SNP and Labour clash in the debate

SNP and Labour clash in the debate

SNP leader Nicola Sturgeon warned she would only support Ed Miliband as PM if he can show his party is “better than the Tories”…

Last night saw the third debate of the election campaign take place. Unlike previous broadcasts, it was lacking representatives of the Coalition government and instead hosted the leaders of the Labour Party, the Green Party, UK Independence Party (UKIP), the Scottish National Party (SNP), and Plaid Cymru.

The wrangling between the SNP and Labour, which has been present over the last few weeks, was seen in full force last night. Leader of the SNP Nicola Sturgeon, who had previously declared support for Labour leader Ed Miliband, stated she would only back him as prime minister if he rejected austerity and showed he could lead “better than the Tories”.

Instead, Sturgeon said she would welcome a “progressive” alliance with Plaid Cymru’s representative Leanne Wood, and Green Party leader Natalie Bennett.

In response, Ed Miliband said he would not form a coalition with the SNP, and that he intended to win a majority. While positivity is something to be commended, the current opinion polls currently do not suggest Labour or the Conservatives will be able to form a government alone.

He also threw down the gauntlet to David Cameron, who was absent from last night’s process, stating: “If you believe this election is about leadership then debate me one-on-one.”

Sturgeon and Wood both called upon the Labour leader to reject austerity measures, which have damaged public services and hit the poorest parts of society the hardest over the last five years. They asked him to make a “progressive” alliance with their parties and the Greens in a bid to keep the Conservatives out of government.

Sturgeon, Wood, and Bennett all said they would not be willing to prop up a Conservative government, which is hardly surprising, given the difference in political views.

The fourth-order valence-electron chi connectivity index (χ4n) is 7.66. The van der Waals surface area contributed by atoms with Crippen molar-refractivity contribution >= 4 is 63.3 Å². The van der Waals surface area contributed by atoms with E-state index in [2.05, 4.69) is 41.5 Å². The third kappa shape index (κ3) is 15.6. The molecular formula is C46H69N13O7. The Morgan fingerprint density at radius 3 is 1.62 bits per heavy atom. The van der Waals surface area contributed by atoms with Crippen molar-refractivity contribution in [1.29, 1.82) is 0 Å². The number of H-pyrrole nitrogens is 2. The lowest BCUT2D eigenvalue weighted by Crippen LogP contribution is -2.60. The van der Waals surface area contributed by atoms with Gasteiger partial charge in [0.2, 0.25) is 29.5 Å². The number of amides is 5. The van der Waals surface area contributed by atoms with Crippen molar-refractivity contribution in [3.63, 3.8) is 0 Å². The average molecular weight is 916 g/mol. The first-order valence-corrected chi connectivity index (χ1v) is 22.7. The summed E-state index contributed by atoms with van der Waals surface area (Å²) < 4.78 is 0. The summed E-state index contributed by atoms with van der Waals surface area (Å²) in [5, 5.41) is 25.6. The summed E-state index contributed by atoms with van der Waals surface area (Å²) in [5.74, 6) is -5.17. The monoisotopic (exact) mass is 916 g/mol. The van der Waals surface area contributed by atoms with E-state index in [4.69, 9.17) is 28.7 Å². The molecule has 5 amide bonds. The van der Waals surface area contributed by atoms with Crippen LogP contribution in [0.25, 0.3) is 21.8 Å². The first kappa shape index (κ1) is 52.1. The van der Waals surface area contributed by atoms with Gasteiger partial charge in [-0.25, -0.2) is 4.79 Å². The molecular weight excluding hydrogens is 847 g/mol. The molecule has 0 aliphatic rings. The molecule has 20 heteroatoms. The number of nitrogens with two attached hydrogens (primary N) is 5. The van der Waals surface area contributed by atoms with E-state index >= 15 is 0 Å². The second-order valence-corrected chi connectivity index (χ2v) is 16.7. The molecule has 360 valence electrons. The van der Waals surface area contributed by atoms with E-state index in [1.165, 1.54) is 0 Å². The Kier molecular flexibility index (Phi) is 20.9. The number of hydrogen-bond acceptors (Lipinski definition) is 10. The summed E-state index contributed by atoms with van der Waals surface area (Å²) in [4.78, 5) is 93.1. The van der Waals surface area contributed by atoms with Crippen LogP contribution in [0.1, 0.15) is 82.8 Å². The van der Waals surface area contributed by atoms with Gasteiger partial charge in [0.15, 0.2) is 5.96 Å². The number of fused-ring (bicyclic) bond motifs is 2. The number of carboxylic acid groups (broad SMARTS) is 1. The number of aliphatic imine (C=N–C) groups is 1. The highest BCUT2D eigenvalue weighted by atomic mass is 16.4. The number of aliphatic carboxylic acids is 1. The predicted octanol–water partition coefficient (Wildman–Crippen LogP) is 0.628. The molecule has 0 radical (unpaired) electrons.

There was significant tension between Sturgeon and Miliband, with the former accusing the latter of being too “scared to be bold”. She also said “if Labour won’t be bold enough on its own, I think people should vote for parties that will hold Labour to account and make them bolder”.

She added: “I want Labour to be bolder and deliver the change we need. Don’t turn your back on that, Ed, and let David Cameron back into Downing Street.”

However, Miliband was quick to assure that a Labour government would not follow Conservative ideologies. He said: “You want to gamble on getting rid of a Tory government; I can guarantee that we get rid of a Tory government if you vote Labour.”

Miliband was very candid about forming a coalition with the SNP, a topic that has been a bone of contention over the last few weeks. He told Sturgeon he had “fundamental disagreements” with her regarding her support for Scottish independence, and concluded: “It’s a ‘no’, I’m afraid.”

UKIP’s Nigel Farage did little to warm himself to the audience last night after stating they were remarkable, “even by the left-wing standards of the BBC”. Needless to say this comment was not well received.

He also clashed with Sturgeon over the issue of immigration after she said not all problems in the UK were caused by it.

With three weeks until the election, the party leaders remain under the spotlight as they continue to campaign for public support. Miliband appeared to do well in the debate last night, coming out top according to 35 per cent of people questioned in a snap poll. The Daily Mirror asked 1,013 viewers their view on who had won the debate. It revealed Sturgeon came in second, with 31 per cent of the vote, and Nigel Farage of UKIP came in just behind her at 27 per cent. Bennett and Wood were rated at five and two per cent, respectively. However, the Scottish part of the survey rated Sturgeon at 68 per cent and Miliband at 17 per cent.

Representatives from the coalition government were absent after David Cameron refused to take part. Nick Clegg said he wanted to be involved in the debate, but was not offered a podium, as the BBC decided to give only the party leaders not in government a platform.


Please enter your comment!
Please enter your name here